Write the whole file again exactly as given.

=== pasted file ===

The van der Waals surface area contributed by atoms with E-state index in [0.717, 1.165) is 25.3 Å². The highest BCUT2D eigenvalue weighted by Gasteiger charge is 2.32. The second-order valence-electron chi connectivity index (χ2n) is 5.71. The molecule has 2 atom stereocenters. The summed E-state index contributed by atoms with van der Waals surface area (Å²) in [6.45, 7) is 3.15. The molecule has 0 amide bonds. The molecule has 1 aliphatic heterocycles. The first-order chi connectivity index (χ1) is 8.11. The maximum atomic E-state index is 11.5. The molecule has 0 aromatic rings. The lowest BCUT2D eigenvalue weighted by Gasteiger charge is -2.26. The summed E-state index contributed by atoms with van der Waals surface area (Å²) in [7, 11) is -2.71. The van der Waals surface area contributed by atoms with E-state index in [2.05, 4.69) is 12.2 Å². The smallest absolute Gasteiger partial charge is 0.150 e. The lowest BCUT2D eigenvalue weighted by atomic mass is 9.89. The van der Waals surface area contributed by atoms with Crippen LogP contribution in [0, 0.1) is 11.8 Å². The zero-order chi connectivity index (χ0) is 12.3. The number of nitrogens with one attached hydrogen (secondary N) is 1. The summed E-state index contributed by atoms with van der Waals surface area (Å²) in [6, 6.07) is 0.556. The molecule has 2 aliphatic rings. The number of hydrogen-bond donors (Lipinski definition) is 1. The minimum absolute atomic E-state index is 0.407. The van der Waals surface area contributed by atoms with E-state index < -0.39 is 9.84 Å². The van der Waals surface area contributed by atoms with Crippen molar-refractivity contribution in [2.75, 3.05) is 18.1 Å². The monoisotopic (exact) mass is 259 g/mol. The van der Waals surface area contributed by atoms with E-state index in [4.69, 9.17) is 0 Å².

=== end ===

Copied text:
The van der Waals surface area contributed by atoms with E-state index in [0.717, 1.165) is 25.3 Å². The highest BCUT2D eigenvalue weighted by Gasteiger charge is 2.32. The second-order valence-electron chi connectivity index (χ2n) is 5.71. The molecule has 2 atom stereocenters. The summed E-state index contributed by atoms with van der Waals surface area (Å²) in [6.45, 7) is 3.15. The molecule has 0 amide bonds. The molecule has 1 aliphatic heterocycles. The first-order chi connectivity index (χ1) is 8.11. The maximum atomic E-state index is 11.5. The molecule has 0 aromatic rings. The lowest BCUT2D eigenvalue weighted by Gasteiger charge is -2.26. The summed E-state index contributed by atoms with van der Waals surface area (Å²) in [7, 11) is -2.71. The van der Waals surface area contributed by atoms with E-state index in [2.05, 4.69) is 12.2 Å². The smallest absolute Gasteiger partial charge is 0.150 e. The lowest BCUT2D eigenvalue weighted by atomic mass is 9.89. The van der Waals surface area contributed by atoms with Crippen LogP contribution in [0, 0.1) is 11.8 Å². The zero-order chi connectivity index (χ0) is 12.3. The number of nitrogens with one attached hydrogen (secondary N) is 1. The summed E-state index contributed by atoms with van der Waals surface area (Å²) in [6, 6.07) is 0.556. The molecule has 2 aliphatic rings. The number of hydrogen-bond donors (Lipinski definition) is 1. The minimum absolute atomic E-state index is 0.407. The van der Waals surface area contributed by atoms with E-state index < -0.39 is 9.84 Å². The van der Waals surface area contributed by atoms with Crippen molar-refractivity contribution in [2.75, 3.05) is 18.1 Å². The monoisotopic (exact) mass is 259 g/mol. The van der Waals surface area contributed by atoms with E-state index in [4.69, 9.17) is 0 Å².